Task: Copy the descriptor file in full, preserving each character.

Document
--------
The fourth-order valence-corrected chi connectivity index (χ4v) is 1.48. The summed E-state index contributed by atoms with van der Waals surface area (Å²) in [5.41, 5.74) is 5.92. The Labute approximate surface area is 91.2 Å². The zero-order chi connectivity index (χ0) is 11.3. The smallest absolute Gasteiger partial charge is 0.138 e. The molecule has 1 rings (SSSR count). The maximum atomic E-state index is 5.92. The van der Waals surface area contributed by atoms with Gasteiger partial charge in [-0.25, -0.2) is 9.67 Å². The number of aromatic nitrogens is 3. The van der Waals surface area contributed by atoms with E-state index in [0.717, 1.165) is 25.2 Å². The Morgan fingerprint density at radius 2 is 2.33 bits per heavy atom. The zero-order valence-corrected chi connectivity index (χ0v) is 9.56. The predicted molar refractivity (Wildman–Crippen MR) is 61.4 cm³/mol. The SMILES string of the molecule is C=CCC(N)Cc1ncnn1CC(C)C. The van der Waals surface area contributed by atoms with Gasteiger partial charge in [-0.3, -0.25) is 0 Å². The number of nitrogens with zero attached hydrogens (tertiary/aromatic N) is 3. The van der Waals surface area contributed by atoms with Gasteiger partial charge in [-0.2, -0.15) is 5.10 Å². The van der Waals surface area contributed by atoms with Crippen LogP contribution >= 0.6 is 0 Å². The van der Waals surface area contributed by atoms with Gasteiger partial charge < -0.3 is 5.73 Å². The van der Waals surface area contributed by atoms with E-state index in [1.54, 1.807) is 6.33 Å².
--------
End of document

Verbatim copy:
The fourth-order valence-corrected chi connectivity index (χ4v) is 1.48. The summed E-state index contributed by atoms with van der Waals surface area (Å²) in [5.41, 5.74) is 5.92. The Labute approximate surface area is 91.2 Å². The zero-order chi connectivity index (χ0) is 11.3. The smallest absolute Gasteiger partial charge is 0.138 e. The molecule has 1 rings (SSSR count). The maximum atomic E-state index is 5.92. The van der Waals surface area contributed by atoms with Gasteiger partial charge in [-0.25, -0.2) is 9.67 Å². The number of aromatic nitrogens is 3. The van der Waals surface area contributed by atoms with E-state index in [0.717, 1.165) is 25.2 Å². The Morgan fingerprint density at radius 2 is 2.33 bits per heavy atom. The zero-order valence-corrected chi connectivity index (χ0v) is 9.56. The predicted molar refractivity (Wildman–Crippen MR) is 61.4 cm³/mol. The SMILES string of the molecule is C=CCC(N)Cc1ncnn1CC(C)C. The van der Waals surface area contributed by atoms with Gasteiger partial charge in [-0.3, -0.25) is 0 Å². The number of nitrogens with zero attached hydrogens (tertiary/aromatic N) is 3. The van der Waals surface area contributed by atoms with Gasteiger partial charge in [-0.2, -0.15) is 5.10 Å². The van der Waals surface area contributed by atoms with Crippen LogP contribution >= 0.6 is 0 Å². The van der Waals surface area contributed by atoms with Gasteiger partial charge < -0.3 is 5.73 Å². The van der Waals surface area contributed by atoms with E-state index in [1.54, 1.807) is 6.33 Å².